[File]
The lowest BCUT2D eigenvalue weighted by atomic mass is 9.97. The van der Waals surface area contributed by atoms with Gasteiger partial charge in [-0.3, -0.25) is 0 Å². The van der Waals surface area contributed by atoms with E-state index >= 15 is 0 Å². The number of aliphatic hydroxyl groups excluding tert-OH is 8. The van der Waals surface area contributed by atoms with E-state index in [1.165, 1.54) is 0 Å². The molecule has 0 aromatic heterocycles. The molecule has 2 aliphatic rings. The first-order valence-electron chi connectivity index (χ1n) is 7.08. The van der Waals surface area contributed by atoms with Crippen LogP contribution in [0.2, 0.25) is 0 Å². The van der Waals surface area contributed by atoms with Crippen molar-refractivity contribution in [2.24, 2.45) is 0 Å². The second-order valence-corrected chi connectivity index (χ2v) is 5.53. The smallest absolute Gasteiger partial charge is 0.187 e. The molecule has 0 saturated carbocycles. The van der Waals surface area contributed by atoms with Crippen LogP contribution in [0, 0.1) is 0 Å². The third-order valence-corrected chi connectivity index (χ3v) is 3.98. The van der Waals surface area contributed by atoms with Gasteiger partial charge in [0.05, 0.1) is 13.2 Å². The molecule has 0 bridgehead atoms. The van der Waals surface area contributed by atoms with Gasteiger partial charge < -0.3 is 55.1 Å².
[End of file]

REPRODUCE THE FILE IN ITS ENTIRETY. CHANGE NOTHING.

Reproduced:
The lowest BCUT2D eigenvalue weighted by atomic mass is 9.97. The van der Waals surface area contributed by atoms with Gasteiger partial charge in [-0.3, -0.25) is 0 Å². The van der Waals surface area contributed by atoms with E-state index >= 15 is 0 Å². The number of aliphatic hydroxyl groups excluding tert-OH is 8. The van der Waals surface area contributed by atoms with E-state index in [1.165, 1.54) is 0 Å². The molecule has 0 aromatic heterocycles. The molecule has 2 aliphatic rings. The first-order valence-electron chi connectivity index (χ1n) is 7.08. The van der Waals surface area contributed by atoms with Crippen LogP contribution in [0.2, 0.25) is 0 Å². The van der Waals surface area contributed by atoms with Crippen molar-refractivity contribution in [2.24, 2.45) is 0 Å². The second-order valence-corrected chi connectivity index (χ2v) is 5.53. The smallest absolute Gasteiger partial charge is 0.187 e. The molecule has 0 saturated carbocycles. The van der Waals surface area contributed by atoms with Crippen LogP contribution in [0, 0.1) is 0 Å². The third-order valence-corrected chi connectivity index (χ3v) is 3.98. The van der Waals surface area contributed by atoms with Gasteiger partial charge in [0.05, 0.1) is 13.2 Å². The molecule has 0 bridgehead atoms. The van der Waals surface area contributed by atoms with Gasteiger partial charge < -0.3 is 55.1 Å².